I was sorta depressed after my recycling story ran in Washington City Paper and it looked like the city government wasn’t going to do anything about all the “fake”recycling in DC. But the city council held a hearing this month + DPW is seeking changes to the recycling law. I was on the Kojo Nnamdi radio show this week talking about the issue.
Here’s a link to the segment.
Hello Greendistrict readers! Happy New Year to all!
It’s a good ten days into the new year and about time I return from extended holiday hiatus. I’m kicking off 2010 with a few adjustments to my blogging habits: nixing the daily Green Lines sustainability roundup, for starters. It’s just too time consuming to compile that stuff. Besides, truly compelling stories don’t appear everyday. Instead, I’m going to focus on writing more substantive blog posts and make the Green Lines roundup a weekly feature filled with the most noteworthy and new reporting of the previous seven days. To get started, here are a few stories that caught my eye:
CBS News reported on vulnerabilities in the nation’s food supply.
Finally someone wrote a story on the brewing battle over biodiesel made from trees – or lumber scraps, that is. The Washington Post had a piece today about complaints from the lumber industry that the congressionally induced boom in fuel made from “woody biomass” could put cabinet makers and other producers of “composite wood” products out of business. The story, however, makes no mention of the growing environmental concerns. To learn why the federal Biomass Crop Assistance Program is a bad idea from a sustainability standpoint you have to go elsewhere.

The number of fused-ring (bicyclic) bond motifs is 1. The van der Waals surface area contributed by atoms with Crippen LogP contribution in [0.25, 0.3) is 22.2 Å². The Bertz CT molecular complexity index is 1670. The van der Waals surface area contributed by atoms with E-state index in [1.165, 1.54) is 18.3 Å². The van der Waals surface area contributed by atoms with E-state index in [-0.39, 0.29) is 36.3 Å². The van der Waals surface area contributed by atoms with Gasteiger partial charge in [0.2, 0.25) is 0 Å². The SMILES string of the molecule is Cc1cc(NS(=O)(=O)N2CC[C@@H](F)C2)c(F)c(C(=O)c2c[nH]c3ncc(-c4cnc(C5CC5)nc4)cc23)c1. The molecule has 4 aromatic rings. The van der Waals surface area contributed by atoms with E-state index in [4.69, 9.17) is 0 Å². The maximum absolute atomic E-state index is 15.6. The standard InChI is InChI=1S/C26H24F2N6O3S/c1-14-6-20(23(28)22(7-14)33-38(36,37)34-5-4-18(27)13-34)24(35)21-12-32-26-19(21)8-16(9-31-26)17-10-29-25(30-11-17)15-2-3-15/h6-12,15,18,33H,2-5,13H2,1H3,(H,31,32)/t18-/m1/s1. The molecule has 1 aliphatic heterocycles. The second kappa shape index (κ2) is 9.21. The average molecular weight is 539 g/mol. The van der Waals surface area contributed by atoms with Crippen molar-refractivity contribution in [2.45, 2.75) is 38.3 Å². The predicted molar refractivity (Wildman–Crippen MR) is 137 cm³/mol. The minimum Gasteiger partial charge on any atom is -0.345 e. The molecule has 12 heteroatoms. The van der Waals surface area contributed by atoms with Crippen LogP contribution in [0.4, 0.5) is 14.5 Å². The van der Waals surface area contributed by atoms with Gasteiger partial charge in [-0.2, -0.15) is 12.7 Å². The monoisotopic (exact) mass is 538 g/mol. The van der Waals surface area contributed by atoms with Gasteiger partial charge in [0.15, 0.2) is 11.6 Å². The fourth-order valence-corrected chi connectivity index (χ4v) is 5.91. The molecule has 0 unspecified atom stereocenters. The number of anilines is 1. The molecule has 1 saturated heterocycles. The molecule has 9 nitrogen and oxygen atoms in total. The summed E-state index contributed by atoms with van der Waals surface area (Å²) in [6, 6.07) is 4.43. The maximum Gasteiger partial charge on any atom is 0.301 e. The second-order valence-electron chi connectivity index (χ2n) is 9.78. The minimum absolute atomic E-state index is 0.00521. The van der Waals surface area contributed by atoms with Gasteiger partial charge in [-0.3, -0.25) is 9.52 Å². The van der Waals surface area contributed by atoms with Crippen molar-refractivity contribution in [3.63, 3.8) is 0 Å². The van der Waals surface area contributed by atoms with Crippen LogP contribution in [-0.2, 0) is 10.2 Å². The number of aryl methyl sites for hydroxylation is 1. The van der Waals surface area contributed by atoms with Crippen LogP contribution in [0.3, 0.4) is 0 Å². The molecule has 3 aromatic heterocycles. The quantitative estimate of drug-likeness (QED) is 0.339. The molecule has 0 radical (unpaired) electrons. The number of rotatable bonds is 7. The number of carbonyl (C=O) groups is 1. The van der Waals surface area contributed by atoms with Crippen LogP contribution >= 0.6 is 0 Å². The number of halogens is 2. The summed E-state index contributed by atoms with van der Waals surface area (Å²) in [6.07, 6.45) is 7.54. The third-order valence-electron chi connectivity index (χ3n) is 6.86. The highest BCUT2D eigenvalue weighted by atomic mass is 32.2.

The greening of the U.S. House of Representatives: “The House saved almost 75,000 pounds of waste from landfills and cut nearly 400,000 pounds of carbon emissions last year through a new program to make the chamber’s offices more energy efficient,” according to Roll Call.
Mountaintop removal mining is causing vast and permanent environmental destruction, exposing people to serious health consequences such as birth defects, and should be banned, according to a new study discussed in this story in The Guardian.
“A federal jury awarded more than $100 million to 10 workers who claimed they were injured in 2007 when a toxic substance was released at BP’s Texas City plant,” The New York Times reports. Company officials reportedly expressed outrage though it’s hard to say why they were surprised since federal investigators came to the same conclusion as the jury. The company spends more on its “Beyond Petroleum” ad campaign depicting itself as a “green corporation” than it will be shelling out to the injured workers, which seems another reason to take the executive exclamations with a grain of salt.
The White House “regulatory czar” is pushing to nix the E.P.A.’s plans for tougher rules on coal ash, according to this story in the Wall Street Journal.
Here’s a scary piece on India‘s water mafias.